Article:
Outrage over Durban reignited earlier this year when Secretary of State Hillary Clinton did her best to get the United States to attend the successor conference (“Durban II”) to polish Mr. Obama’s “multilateralist” bona fides. Because the Durban II draft declaration reaffirmed Durban I’s hateful conclusions, even the Obama administration couldn’t swallow attending.

Durban is not the only reason Ms. Robinson should not receive the Medal of Freedom. Over the years she has actively opposed “the security or national interests of the United States,” one of the categories of eligibility for the Medal. Those in the administration who recommended her either ignored her anti-Israel history, or missed it entirely, as they either ignored or overlooked her hostility toward America’s role in promoting international peace and security. Or perhaps they share Ms. Robinson’s views.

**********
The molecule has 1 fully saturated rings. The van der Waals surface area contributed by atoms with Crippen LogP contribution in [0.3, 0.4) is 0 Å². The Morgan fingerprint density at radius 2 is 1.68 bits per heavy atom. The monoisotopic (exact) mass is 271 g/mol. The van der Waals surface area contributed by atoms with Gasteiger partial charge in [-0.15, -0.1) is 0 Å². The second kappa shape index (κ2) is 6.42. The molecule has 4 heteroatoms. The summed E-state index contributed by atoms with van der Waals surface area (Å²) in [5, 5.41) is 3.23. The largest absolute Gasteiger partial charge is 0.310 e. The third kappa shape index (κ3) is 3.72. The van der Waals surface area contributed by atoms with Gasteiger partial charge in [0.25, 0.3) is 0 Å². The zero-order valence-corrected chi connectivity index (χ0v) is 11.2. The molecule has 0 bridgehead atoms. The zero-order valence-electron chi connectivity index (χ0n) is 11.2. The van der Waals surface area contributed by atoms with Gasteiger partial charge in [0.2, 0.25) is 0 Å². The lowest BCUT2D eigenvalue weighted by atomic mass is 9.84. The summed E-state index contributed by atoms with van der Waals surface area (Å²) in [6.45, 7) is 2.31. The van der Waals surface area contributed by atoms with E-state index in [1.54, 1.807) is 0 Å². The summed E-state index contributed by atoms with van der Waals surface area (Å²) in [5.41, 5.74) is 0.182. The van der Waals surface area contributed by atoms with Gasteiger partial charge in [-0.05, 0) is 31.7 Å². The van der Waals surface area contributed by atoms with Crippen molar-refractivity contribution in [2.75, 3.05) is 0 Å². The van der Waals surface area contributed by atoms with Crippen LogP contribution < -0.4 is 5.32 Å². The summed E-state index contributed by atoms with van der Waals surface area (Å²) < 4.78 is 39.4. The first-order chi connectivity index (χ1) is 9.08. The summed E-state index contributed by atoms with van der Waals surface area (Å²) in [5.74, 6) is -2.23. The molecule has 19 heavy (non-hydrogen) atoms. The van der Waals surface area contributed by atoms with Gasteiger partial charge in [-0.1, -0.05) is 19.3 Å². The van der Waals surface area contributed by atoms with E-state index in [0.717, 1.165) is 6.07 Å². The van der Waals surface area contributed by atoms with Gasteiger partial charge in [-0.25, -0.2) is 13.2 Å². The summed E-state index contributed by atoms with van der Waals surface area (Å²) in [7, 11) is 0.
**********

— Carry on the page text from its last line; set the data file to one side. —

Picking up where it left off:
One example, particularly significant today given the Iraq and Afghanistan conflicts, is Ms. Robinson’s strong opinions about the use of force. During the Clinton administration’s (and NATO’s) air campaign against Serbia because of its assault on Kosovo, for instance, she opined that “civilian casualties are human rights victims.” But her real objection was not to civilian casualties but to the bombing itself, saying “NATO remains the sole judge of what is or is not acceptable to bomb,” which she did not mean as a compliment.

In fact, Ms. Robinson wanted U.N. control over NATO’s actions: “It surely must be right for the Security Council . . . to have a say in whether a prolonged bombing campaign in which the bombers choose their target at will is consistent with the principle of legality under the Charter of the United Nations.” One wonders if this is also Mr. Obama’s view, given the enormous consequences for U.S. national security.